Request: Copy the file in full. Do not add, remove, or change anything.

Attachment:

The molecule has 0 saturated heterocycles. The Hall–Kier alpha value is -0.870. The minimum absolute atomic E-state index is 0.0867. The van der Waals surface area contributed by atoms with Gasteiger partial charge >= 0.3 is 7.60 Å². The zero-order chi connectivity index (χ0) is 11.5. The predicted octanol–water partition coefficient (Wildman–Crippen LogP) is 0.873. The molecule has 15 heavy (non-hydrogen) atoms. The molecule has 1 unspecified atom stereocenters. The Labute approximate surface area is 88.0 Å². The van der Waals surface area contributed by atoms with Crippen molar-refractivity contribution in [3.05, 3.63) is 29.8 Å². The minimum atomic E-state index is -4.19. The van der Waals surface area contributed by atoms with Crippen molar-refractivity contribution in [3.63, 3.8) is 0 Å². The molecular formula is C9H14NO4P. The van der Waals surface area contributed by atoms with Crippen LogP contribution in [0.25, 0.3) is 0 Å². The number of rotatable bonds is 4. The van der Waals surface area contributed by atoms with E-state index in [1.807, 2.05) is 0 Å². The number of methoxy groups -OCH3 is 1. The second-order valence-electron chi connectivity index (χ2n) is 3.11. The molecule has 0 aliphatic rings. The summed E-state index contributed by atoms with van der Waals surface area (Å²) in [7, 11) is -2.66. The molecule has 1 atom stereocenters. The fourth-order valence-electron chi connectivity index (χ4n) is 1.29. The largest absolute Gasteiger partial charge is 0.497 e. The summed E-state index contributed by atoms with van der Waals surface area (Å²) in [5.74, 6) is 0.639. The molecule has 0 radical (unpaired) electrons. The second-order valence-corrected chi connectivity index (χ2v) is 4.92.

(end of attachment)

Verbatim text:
The molecule has 0 saturated heterocycles. The Hall–Kier alpha value is -0.870. The minimum absolute atomic E-state index is 0.0867. The van der Waals surface area contributed by atoms with Gasteiger partial charge >= 0.3 is 7.60 Å². The zero-order chi connectivity index (χ0) is 11.5. The predicted octanol–water partition coefficient (Wildman–Crippen LogP) is 0.873. The molecule has 15 heavy (non-hydrogen) atoms. The molecule has 1 unspecified atom stereocenters. The Labute approximate surface area is 88.0 Å². The van der Waals surface area contributed by atoms with Crippen molar-refractivity contribution in [3.05, 3.63) is 29.8 Å². The minimum atomic E-state index is -4.19. The van der Waals surface area contributed by atoms with Crippen molar-refractivity contribution in [3.63, 3.8) is 0 Å². The molecular formula is C9H14NO4P. The van der Waals surface area contributed by atoms with Crippen LogP contribution in [0.25, 0.3) is 0 Å². The number of rotatable bonds is 4. The van der Waals surface area contributed by atoms with E-state index in [1.807, 2.05) is 0 Å². The number of methoxy groups -OCH3 is 1. The second-order valence-electron chi connectivity index (χ2n) is 3.11. The molecule has 0 aliphatic rings. The summed E-state index contributed by atoms with van der Waals surface area (Å²) in [7, 11) is -2.66. The molecule has 1 atom stereocenters. The fourth-order valence-electron chi connectivity index (χ4n) is 1.29. The largest absolute Gasteiger partial charge is 0.497 e. The summed E-state index contributed by atoms with van der Waals surface area (Å²) in [5.74, 6) is 0.639. The molecule has 0 radical (unpaired) electrons. The second-order valence-corrected chi connectivity index (χ2v) is 4.92.